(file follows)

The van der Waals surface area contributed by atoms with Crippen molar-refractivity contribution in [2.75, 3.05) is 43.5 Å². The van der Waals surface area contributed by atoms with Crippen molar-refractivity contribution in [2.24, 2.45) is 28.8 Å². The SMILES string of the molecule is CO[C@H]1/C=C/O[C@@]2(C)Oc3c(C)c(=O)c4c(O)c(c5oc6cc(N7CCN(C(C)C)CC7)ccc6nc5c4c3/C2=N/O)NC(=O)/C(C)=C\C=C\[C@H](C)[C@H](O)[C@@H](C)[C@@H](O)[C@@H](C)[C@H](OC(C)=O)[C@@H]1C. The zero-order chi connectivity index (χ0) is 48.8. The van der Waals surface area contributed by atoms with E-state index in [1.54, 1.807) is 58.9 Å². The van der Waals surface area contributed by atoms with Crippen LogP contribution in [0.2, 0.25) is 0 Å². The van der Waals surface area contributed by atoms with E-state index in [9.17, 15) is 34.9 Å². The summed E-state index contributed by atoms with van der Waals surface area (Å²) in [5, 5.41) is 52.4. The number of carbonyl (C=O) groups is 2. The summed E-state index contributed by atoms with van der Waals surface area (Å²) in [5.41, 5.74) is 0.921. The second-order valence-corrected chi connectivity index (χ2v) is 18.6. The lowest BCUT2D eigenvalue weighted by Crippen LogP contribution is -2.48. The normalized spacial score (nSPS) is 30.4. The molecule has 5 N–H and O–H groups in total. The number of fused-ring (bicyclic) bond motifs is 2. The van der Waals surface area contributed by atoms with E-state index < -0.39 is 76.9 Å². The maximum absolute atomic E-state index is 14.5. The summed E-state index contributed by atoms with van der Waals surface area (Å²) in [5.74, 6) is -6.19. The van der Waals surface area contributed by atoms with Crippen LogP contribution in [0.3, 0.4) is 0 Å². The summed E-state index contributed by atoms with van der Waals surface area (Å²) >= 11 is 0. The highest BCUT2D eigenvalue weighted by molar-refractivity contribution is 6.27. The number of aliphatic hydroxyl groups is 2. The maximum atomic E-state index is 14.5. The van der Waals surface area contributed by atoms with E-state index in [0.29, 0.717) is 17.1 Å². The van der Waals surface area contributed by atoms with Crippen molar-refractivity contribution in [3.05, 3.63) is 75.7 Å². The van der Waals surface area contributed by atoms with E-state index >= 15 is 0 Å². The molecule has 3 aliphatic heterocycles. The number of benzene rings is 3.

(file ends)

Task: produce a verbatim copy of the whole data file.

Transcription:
The van der Waals surface area contributed by atoms with Crippen molar-refractivity contribution in [2.75, 3.05) is 43.5 Å². The van der Waals surface area contributed by atoms with Crippen molar-refractivity contribution in [2.24, 2.45) is 28.8 Å². The SMILES string of the molecule is CO[C@H]1/C=C/O[C@@]2(C)Oc3c(C)c(=O)c4c(O)c(c5oc6cc(N7CCN(C(C)C)CC7)ccc6nc5c4c3/C2=N/O)NC(=O)/C(C)=C\C=C\[C@H](C)[C@H](O)[C@@H](C)[C@@H](O)[C@@H](C)[C@H](OC(C)=O)[C@@H]1C. The zero-order chi connectivity index (χ0) is 48.8. The van der Waals surface area contributed by atoms with E-state index in [1.54, 1.807) is 58.9 Å². The van der Waals surface area contributed by atoms with Crippen LogP contribution in [0.2, 0.25) is 0 Å². The van der Waals surface area contributed by atoms with E-state index in [9.17, 15) is 34.9 Å². The summed E-state index contributed by atoms with van der Waals surface area (Å²) in [5, 5.41) is 52.4. The number of carbonyl (C=O) groups is 2. The summed E-state index contributed by atoms with van der Waals surface area (Å²) in [5.41, 5.74) is 0.921. The second-order valence-corrected chi connectivity index (χ2v) is 18.6. The lowest BCUT2D eigenvalue weighted by Crippen LogP contribution is -2.48. The normalized spacial score (nSPS) is 30.4. The molecule has 5 N–H and O–H groups in total. The number of fused-ring (bicyclic) bond motifs is 2. The van der Waals surface area contributed by atoms with E-state index < -0.39 is 76.9 Å². The maximum absolute atomic E-state index is 14.5. The summed E-state index contributed by atoms with van der Waals surface area (Å²) in [5.74, 6) is -6.19. The van der Waals surface area contributed by atoms with Crippen LogP contribution in [0.3, 0.4) is 0 Å². The summed E-state index contributed by atoms with van der Waals surface area (Å²) >= 11 is 0. The highest BCUT2D eigenvalue weighted by molar-refractivity contribution is 6.27. The number of aliphatic hydroxyl groups is 2. The maximum atomic E-state index is 14.5. The van der Waals surface area contributed by atoms with E-state index in [0.29, 0.717) is 17.1 Å². The van der Waals surface area contributed by atoms with Crippen molar-refractivity contribution in [3.05, 3.63) is 75.7 Å². The van der Waals surface area contributed by atoms with E-state index >= 15 is 0 Å². The molecule has 3 aliphatic heterocycles. The number of benzene rings is 3.